A Riverina designed and manufactured bulk spreader has won the coveted Tractor and Machinery Association Award at the Henty Machinery Field Days.
The TMA award recognises the best new Australian designed and built agricultural machine and is judged by a panel of independent judges.
It was presented by TMA chief executive officer Gary Northover and Henty Machinery Field Days director Nigel Scheetz to Landaco Equipment principal Peter Connor on Thursday.
Mr Scheetz said the winning machine, the Landaco Maxispread TS12000, was well engineered.
“A lot of thought has gone into the utilisation of the machine for both lime and urea applications,’’ Mr Scheetz said.
“It has the capability to spread out to 3m centres for controlled traffic and other variable widths the customer needs to have.
“It can be used for both lime and urea applications, and tests have shown it is capable of accurately spreading 100kg/ha up to 30m.
“There are a lot of options including load cells and variable tyre sizes – its serviceability is good.’’
Peter Connor, of Wagga, said the 12 tonne Maxispread was set up for full variable rate control to top dress urea, and featured large 700mm spinners.
It can also double as a field or chaser bin, boasting good ground clearance.
The spinner assembly can be detached to allow for feeding grain, laying gravel on roads or shifting material.
“The machine is set up with weight scales, to be compatible with a multitude of electronic controllers on tractors and has large flotation tyres on 3m controlled traffic,’’ Mr Connor said.
“Our 25 tonne crop cruiser is built on the same 3m controlled traffic spec.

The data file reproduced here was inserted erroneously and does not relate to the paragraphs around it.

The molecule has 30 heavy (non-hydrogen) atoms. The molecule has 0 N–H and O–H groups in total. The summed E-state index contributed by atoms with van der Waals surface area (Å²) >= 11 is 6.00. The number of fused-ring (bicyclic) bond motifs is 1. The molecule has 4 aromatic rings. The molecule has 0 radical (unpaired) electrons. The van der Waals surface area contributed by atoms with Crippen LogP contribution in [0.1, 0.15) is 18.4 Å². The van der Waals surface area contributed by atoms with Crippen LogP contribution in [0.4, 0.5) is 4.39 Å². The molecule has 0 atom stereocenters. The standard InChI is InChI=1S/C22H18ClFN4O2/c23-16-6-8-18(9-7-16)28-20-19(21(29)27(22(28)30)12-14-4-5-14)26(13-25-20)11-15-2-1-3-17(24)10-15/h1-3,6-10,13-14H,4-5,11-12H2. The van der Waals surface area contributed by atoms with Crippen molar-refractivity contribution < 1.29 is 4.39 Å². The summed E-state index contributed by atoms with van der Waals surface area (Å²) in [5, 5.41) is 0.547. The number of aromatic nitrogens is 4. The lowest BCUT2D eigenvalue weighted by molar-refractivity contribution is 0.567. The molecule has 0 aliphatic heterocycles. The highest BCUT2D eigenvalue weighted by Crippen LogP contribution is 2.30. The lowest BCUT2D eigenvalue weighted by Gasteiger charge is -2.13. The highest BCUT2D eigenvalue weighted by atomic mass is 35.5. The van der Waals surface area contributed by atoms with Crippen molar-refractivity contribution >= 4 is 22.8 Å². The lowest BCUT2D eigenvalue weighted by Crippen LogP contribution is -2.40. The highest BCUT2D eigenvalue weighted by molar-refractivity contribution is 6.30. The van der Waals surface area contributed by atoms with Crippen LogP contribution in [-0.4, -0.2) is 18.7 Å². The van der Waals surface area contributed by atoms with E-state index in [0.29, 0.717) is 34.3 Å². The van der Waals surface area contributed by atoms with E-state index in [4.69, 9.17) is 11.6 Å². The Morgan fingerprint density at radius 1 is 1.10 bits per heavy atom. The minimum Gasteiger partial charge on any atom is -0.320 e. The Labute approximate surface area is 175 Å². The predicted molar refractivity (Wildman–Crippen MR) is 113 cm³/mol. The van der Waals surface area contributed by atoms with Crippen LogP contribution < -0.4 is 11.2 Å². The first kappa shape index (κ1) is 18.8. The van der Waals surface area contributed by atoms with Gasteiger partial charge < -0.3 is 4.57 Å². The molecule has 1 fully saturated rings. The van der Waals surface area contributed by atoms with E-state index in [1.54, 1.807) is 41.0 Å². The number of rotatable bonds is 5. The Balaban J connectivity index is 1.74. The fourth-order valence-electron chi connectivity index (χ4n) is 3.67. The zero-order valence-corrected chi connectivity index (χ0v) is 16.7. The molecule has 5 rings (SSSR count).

“The machine is designed so the precision urea spinners can be taken off and a new 800m dished four-blade spinner disc attached for lime and gypsum.’’
Mr Connor said the machine had been tested in the range of 18 to 24 km/h at 60-120kg/ha.
“We have a Mark 4 divider for around the 100kg/ha and an adapter guide for up to 300kg/ha,’’ he said.
“All of that is interchangeable – there are cameras to monitor the feed of the product off the back of the machine from the tractor cabin.
“The machines do have an access ladder on the front for viewing, and safety bars on the back.
“There are options on the 10 tonne and over Maxispread machines where the auto door closes automatically when the spinners shut down.’’
Mr Connor said the majority of the machine was made from stainless steel to increase the longevity.
“Everything is grit blasted and painted in high grade two pack enamel as an individual part, and then assembled in our Wagga factory,’’ he said.
“We have had good feedback at Henty with growers liking the constant development of the product and adaptation to the new technologies available.
“We are changing out of basic mechanical ground drives to full electronic drives.
“People like the simplicity of the machine and the modular concept where the machine can adapt to different wheel bases and tyre specs, spinner systems for various widths and controlled traffic.’’